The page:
Need or want more help? Sign up for my free Business Assessment Webinar or schedule a free discovery call and let’s chat about mapping out the best plan for you to reach your business goals and life dreams. 🤩 🤩

Do You Need More “SC” In Your Business?

If you’re familiar with the DISC profile, here are some interesting statistics…. Only 10% of the overall population are “high D’s”, but when it comes to entrepreneurs and business owners, that number jumps to 65%. This makes sense given that it takes guts and action to launch and grow a business, and high D’s are big “doers.” What I’ve seen and found, however, over 15+ years in the contracting world, is that most business owners need more “S” and “C” in their businesses (and lives) to help balance things out as they continue to scale and grow.

When I joined the family painting business back in 2005 and starting attending conferences with my father, I noticed something pretty early on. The other business owners in attendance who were running successful and streamlined businesses (most of them being high D’s or high I’s) had hired a office managers who were high “S” or “C” to balance things out. And what I’ve continued to see over the years, is that smart business owners build teams that compliment their strengths and fill the gaps where they are weak.

While high D’s want to go, go, go, and aren’t always focused on or worried about the details, having a high S or C in the mix helps to ensure that all options are reviewed and a clear plan of action is outlined. Together, this combination of the “idea” generator paired with someone who’s great at implementation can lead to amazing results within a business. And collaboration often leads to a final result that is better than what could have been conceived or achieved individually.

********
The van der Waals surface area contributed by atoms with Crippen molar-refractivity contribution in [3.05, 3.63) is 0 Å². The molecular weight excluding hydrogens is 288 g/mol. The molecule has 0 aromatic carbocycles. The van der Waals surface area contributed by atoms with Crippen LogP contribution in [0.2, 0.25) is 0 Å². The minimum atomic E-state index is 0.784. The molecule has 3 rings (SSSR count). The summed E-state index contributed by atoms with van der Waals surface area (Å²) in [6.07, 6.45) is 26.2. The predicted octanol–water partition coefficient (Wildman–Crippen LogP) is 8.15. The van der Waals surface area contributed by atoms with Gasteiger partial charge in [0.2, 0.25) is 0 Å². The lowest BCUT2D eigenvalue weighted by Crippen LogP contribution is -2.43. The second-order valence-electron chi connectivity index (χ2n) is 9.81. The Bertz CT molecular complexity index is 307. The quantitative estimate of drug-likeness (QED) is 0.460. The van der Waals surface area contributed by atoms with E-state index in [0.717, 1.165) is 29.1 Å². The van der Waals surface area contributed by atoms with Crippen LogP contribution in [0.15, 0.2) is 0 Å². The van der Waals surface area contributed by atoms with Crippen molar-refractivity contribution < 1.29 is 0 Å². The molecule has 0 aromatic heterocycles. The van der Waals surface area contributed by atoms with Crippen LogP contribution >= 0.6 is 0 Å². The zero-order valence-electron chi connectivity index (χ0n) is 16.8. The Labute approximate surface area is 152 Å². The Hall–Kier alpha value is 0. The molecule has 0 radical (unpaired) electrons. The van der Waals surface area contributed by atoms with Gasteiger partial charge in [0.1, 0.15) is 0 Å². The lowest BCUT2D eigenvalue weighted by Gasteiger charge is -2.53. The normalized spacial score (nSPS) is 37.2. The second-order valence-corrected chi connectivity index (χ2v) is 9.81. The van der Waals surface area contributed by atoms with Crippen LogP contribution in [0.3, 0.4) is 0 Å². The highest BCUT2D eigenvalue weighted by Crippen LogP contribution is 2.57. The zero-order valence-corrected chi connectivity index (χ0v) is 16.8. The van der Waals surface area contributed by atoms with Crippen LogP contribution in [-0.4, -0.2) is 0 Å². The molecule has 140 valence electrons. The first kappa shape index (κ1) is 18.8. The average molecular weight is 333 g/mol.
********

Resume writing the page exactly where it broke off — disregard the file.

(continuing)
One of my favorite quotes is “the fastest way to get something done is to slow down.” As a creative person and a high “SC”, finding the balance between idea and successful implementation comes naturally to me. I love taking the time to truly look at a system, process or procedure and say “Is this the best way to do this? Is there a way to make this more efficient, simpler, and easily repeatable?” Then I like to take it one step further and use my Try, Track, & Tweak method to evaluate and create the best possible process.

If you’re in need of more “SC” in your business, lets chat. You can schedule a free discovery call here, and if there isn’t a date that works well for you, just send me an email and we’ll find some time to connect.

You Only Have To Do It Once*

Every time I talk to a busy business owner who says they really need to get their systems and processes in order, but just don’t have the time, my answer is always the same… “I have good news and I have bad news for you… you only have to do it once.”

The good news is, that once in place, most Singular Operating Systems (SOS – also known as Sink or Swim) will stand for years to come and only require tweaking and adjusting as your business evolves and grows. The bad news is, you will have to sit down once and do what I refer to as “the brain dump.”

The truth is, most business owners do have systems and processes, they just happen to keep them all in their heads. Taking the time to sit down, document the way you run the daily operations of your business, and then evaluate if it’s the best way to run your business is not only necessary, but once one the other side very freeing as well.

Here’s my personal story to prove that even those of us who live for and love a good system can dread having to document the process. In our family painting business, we usually hire a college student to help out in the summer months when we’re in our busy season. After a few years in the business and a few summer helpers had come and gone, I finally decided to document ALL of the office procedures and create a manual to use for all future training needs. I’ll be honest, it was not a whole lot of fun, and meant taking extra time document each task as I was completing it. BUT, that following summer when we hired another new office assistant, I used the manual to train her, then asked her to try to follow the procedures on her own, and finally tweaked it so anyone with a brain could come in, sit down at the main desk and figure out enough to answer the phone and carry out our basic office functions without any help.

Fast forward ten years and that extra time spent creating that manual has saved me (and our company) hours upon hours of time in training new admins every time we’ve hired one. In hindsight, it was one of the best things I ever did with regards to increasing the productivity in the office and adding consistency and repeatability to all of our office procedures.